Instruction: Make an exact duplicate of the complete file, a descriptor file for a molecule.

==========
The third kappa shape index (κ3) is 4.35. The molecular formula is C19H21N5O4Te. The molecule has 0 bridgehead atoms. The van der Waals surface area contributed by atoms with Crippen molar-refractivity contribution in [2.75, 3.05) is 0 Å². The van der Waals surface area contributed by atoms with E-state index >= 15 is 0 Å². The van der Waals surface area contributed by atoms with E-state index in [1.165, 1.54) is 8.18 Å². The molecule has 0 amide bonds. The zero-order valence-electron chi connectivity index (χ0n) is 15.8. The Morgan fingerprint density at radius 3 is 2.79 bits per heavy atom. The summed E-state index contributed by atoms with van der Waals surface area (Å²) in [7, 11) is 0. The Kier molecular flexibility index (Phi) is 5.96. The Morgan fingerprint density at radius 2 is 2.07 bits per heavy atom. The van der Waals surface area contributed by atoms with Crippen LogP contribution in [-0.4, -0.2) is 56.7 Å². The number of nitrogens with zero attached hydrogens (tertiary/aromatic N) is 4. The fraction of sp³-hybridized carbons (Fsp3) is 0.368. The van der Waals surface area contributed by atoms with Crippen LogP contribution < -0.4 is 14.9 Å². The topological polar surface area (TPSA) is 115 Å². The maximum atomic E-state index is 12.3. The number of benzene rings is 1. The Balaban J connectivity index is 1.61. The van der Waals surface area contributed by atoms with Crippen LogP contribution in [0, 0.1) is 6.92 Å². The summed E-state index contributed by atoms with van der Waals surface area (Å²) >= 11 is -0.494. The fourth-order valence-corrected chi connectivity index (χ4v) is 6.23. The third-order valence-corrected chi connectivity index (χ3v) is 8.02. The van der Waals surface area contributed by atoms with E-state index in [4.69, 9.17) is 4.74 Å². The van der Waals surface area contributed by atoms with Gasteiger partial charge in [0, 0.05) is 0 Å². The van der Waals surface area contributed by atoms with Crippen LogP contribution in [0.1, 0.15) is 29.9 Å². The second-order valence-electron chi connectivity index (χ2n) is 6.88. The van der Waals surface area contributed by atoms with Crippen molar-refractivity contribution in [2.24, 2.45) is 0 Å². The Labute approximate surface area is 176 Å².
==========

The third kappa shape index (κ3) is 4.35. The molecular formula is C19H21N5O4Te. The molecule has 0 bridgehead atoms. The van der Waals surface area contributed by atoms with Crippen molar-refractivity contribution in [2.75, 3.05) is 0 Å². The van der Waals surface area contributed by atoms with E-state index >= 15 is 0 Å². The van der Waals surface area contributed by atoms with E-state index in [1.165, 1.54) is 8.18 Å². The molecule has 0 amide bonds. The zero-order valence-electron chi connectivity index (χ0n) is 15.8. The Morgan fingerprint density at radius 3 is 2.79 bits per heavy atom. The summed E-state index contributed by atoms with van der Waals surface area (Å²) in [7, 11) is 0. The Kier molecular flexibility index (Phi) is 5.96. The Morgan fingerprint density at radius 2 is 2.07 bits per heavy atom. The van der Waals surface area contributed by atoms with Crippen LogP contribution in [-0.4, -0.2) is 56.7 Å². The number of nitrogens with zero attached hydrogens (tertiary/aromatic N) is 4. The fraction of sp³-hybridized carbons (Fsp3) is 0.368. The van der Waals surface area contributed by atoms with Crippen LogP contribution < -0.4 is 14.9 Å². The topological polar surface area (TPSA) is 115 Å². The maximum atomic E-state index is 12.3. The number of benzene rings is 1. The Balaban J connectivity index is 1.61. The van der Waals surface area contributed by atoms with Crippen LogP contribution in [0, 0.1) is 6.92 Å². The summed E-state index contributed by atoms with van der Waals surface area (Å²) >= 11 is -0.494. The fourth-order valence-corrected chi connectivity index (χ4v) is 6.23. The third-order valence-corrected chi connectivity index (χ3v) is 8.02. The van der Waals surface area contributed by atoms with E-state index in [4.69, 9.17) is 4.74 Å². The van der Waals surface area contributed by atoms with Gasteiger partial charge in [0, 0.05) is 0 Å². The van der Waals surface area contributed by atoms with Crippen LogP contribution in [0.1, 0.15) is 29.9 Å². The second-order valence-electron chi connectivity index (χ2n) is 6.88. The van der Waals surface area contributed by atoms with Crippen molar-refractivity contribution in [2.24, 2.45) is 0 Å². The Labute approximate surface area is 176 Å².